• Reflecting Laser: "Light Amplification by Stimulated Emission of Radiation. (And it bounces off walls, too!)". Also, the Halberd's Reactor Core. (You may have to take advantage of this to get the laser to strike the Reactor itself, which is the only way you can damage it.)
    • In Kirby's Dream Land 3, Kirby gains a chargeable beam that bounces off walls when he has both the Spark ability and Chuchu as his partner.
  • Remilitarized Zone: The Halberd and Mecheye/Mekkai.
  • Respawning Enemies: Usually the scrolled-offscreen variation.
  • Ret Canon: Happens several times with material that showed up in the anime. For example, Plasma Kirby (from Super Star) was originally pink, a la Spark Kirby; the anime portrayed Plasma Kirby as having green skin, so when the time came for Super Star Ultra (and Air Ride before it), Plasma Kirby was given green skin.
  • Ridiculously Cute Critter: Kirby and just about everything else that isn't a final boss. Subverted by minor enemy Scarfy, which turns One-Winged Angel when provoked. Defied by Meta Knight, who hides his cute face with a mask and Badass attitude.
  • Riding Into the Sunset: Kirby after sinking the Halberd. In Revenge of the King, Dedede does his walk-of-shame into the sunset accompanied by his still-loyal Waddle Dee subjects.
  • RPG Elements: Parodied in Kirby Super Star with the Computer Virus boss.
  • Roger Rabbit Effect: Featured in these ads for ‘’Kirby's Adventure’’ and ‘’Kirby's Dream Land 2’’.
  • Savage Setpiece: Scarfy, though in some games they will chase you like any other enemy if you get too close to them.
  • Scenery Porn: Kirby games, which are often produced late into a system's lifespan, will try to use the color palette at its greatest, resulting in some very impressive-looking backgrounds.
  • Sdrawkcab Name: TAC.
  • Sealed Evil in a Can: Besides the previous mention of Dark Matter, there's Dark Nebula from Kirby Squeak Squad, and Nightmare from Adventure and Nightmare in Dream Land.
    • A Gordo is a black orb with eyes, covered in spikes. They're invincible, and often can float (but only in patterns). They can't, however, break blocks; and the series often likes to present you with side rooms completely filled with blocks and trapped Gordos, with food and 1-ups behind them.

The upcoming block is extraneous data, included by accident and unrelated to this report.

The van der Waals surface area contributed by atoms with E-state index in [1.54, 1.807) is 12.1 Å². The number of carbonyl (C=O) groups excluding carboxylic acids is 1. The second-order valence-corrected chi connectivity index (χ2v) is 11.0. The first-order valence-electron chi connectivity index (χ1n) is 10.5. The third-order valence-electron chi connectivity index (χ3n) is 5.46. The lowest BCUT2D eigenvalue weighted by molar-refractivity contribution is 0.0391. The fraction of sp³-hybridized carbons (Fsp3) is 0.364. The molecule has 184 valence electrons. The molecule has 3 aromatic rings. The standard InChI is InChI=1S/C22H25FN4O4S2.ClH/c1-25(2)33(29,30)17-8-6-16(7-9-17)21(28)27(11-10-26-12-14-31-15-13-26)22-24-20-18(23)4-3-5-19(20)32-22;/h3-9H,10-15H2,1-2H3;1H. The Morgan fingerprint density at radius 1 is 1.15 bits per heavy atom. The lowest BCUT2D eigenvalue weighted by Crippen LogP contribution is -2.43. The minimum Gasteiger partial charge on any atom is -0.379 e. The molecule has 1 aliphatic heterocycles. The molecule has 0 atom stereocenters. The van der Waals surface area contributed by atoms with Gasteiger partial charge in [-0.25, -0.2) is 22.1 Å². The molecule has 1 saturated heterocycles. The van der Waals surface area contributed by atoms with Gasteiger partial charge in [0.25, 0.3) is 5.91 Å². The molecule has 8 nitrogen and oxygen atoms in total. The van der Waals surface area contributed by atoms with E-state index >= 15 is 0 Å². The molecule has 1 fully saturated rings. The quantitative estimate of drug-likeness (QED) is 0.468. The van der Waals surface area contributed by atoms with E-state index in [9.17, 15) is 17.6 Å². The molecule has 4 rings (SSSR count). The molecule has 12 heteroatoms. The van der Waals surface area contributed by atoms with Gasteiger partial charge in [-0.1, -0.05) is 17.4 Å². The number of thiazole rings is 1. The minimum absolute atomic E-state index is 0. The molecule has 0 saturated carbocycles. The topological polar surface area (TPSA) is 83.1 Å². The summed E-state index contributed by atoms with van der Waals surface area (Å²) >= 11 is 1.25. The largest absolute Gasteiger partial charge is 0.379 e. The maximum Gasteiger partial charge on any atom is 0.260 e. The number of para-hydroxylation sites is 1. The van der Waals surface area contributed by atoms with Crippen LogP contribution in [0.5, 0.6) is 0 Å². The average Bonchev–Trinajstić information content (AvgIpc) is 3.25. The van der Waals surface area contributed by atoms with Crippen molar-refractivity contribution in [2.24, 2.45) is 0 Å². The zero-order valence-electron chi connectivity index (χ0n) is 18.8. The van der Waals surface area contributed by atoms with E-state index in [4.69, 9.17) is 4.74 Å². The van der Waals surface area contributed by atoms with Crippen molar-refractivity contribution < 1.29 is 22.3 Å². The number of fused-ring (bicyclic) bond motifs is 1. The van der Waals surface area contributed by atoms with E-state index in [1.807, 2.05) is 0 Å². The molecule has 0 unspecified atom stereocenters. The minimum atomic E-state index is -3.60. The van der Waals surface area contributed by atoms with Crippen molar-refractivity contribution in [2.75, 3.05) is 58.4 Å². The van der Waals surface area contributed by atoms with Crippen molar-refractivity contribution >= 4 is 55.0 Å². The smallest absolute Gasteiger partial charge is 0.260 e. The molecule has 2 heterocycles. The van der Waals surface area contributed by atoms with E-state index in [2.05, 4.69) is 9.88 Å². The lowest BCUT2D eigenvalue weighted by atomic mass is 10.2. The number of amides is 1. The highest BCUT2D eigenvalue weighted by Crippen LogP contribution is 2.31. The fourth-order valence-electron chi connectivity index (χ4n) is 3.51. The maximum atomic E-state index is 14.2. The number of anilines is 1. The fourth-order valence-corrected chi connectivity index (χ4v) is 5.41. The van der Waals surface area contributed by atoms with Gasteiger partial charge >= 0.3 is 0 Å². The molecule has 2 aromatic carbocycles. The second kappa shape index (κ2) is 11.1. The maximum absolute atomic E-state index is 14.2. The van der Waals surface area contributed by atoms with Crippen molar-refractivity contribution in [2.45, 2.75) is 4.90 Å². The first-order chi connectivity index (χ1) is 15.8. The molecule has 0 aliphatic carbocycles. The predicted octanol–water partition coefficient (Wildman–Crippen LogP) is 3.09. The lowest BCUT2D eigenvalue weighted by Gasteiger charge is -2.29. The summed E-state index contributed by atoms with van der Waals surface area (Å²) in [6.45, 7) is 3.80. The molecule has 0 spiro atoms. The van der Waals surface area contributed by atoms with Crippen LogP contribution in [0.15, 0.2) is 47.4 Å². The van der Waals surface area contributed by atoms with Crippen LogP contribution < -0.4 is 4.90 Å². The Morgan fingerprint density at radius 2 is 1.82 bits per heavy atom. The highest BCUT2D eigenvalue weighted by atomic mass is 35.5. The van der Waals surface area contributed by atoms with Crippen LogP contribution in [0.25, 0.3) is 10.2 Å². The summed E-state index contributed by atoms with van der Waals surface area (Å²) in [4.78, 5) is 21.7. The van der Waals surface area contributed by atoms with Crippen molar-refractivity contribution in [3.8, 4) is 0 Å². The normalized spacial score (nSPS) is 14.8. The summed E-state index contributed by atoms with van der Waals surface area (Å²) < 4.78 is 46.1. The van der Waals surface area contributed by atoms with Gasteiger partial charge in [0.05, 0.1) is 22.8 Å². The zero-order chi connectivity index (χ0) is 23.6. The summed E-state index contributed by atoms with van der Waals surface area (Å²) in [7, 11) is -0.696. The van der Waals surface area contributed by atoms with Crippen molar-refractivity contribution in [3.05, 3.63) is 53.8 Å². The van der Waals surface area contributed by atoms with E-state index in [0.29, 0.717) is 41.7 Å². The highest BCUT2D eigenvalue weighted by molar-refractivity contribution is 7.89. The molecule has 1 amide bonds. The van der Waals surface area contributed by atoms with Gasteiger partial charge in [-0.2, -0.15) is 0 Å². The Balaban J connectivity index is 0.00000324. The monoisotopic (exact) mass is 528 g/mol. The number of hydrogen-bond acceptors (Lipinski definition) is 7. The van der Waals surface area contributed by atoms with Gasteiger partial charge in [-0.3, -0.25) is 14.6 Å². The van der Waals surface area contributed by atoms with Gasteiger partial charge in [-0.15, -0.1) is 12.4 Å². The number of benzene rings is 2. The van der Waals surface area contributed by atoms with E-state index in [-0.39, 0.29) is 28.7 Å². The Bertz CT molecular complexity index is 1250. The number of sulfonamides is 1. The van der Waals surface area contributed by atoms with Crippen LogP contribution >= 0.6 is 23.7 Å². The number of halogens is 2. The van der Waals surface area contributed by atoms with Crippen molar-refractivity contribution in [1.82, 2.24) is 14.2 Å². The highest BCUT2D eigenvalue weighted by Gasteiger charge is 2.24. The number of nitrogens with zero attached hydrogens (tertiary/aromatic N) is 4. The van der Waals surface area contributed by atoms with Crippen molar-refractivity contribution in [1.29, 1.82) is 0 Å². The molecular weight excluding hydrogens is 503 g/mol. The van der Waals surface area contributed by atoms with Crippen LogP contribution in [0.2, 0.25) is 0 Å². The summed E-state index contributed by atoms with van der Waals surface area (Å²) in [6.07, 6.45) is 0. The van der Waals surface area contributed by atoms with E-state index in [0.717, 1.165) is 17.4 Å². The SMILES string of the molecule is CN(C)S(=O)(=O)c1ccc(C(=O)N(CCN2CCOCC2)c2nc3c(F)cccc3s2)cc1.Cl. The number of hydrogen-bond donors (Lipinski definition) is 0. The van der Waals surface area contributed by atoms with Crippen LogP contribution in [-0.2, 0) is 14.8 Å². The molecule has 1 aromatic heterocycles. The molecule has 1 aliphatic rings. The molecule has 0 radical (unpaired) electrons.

• Galacta Knight from the Meta Knightmare Ultra mode in Kirby Super Star Ultra.
  • Sequential Boss: The worst offender is the final boss in Kirby and the Amazing Mirror, which has you fight against the second-last level's boss again but with more attacks, then the same Warlock-ish form of Dark Mind four times, with the only reason being to have a different area to fight him in and some power-ups, then a giant eye form of Dark Mind, and then a smaller version of that eye flying away, with you trying to finish it off during the credits. Although, once the credits start, you've already won, and are just playing a scored game of No Kill Like Overkill.
  • Shotoclone: The Fighter ability turns Kirby into one.
  • Shout-Out: Kirby's Sword ability has him donning Link's cap, with a puffball on the tip. And he can shoot beams with it at full health, in a further Shout-Out to The Legend of Zelda. In some games, the sword that comes with it looks almost exactly like the Master Sword.
    • In Kirby's Return to Dream Land, both Kirby and Meta Knight can perform the Spin Attack Link uses from A Link to the Past onwards.
    • In some installments, Meta Knight's sword is named "Master", though it doesn't look like the Master Sword.
    • Fighter Kirby has been able to use Hadoken and Shoryuken, called Star Wave and Rising Break respectively.
    • Yo-yo Kirby seems to be based off of Ness. The background for this ability even has the same background as Earthbound's first menu screen. This is because Kirby and EarthBound were both made by HAL Laboratories.
      • In one of the ghost levels in Kirby Mass Attack of World 4, one of the pieces of background music played is very reminiscent of the Threed section in Earthbound.
    • Dedede makes a shout out to another in-game character (Meta Knight) in the Revenge of The King arc in Super Star Ultra. He gets an intimidating mask and lets Kirby take a hammer at the beginning of the fight (as opposed to Meta Knight letting you have a sword), and his weapon is also significantly better than yours.

King Dedede: Now, Kirby! Arm yourself!

      • Said weapon, a jet-propelled hammer, was first seen in Smash Bros. Brawl.
      • In Revenge of the King, Kabula fires what seems to be Bullet Bills from the Super Mario Bros. series at you during your boss fight with it.
    • In Kirby 64, Spark + Cutter = Darth Maul's double-lightsaber.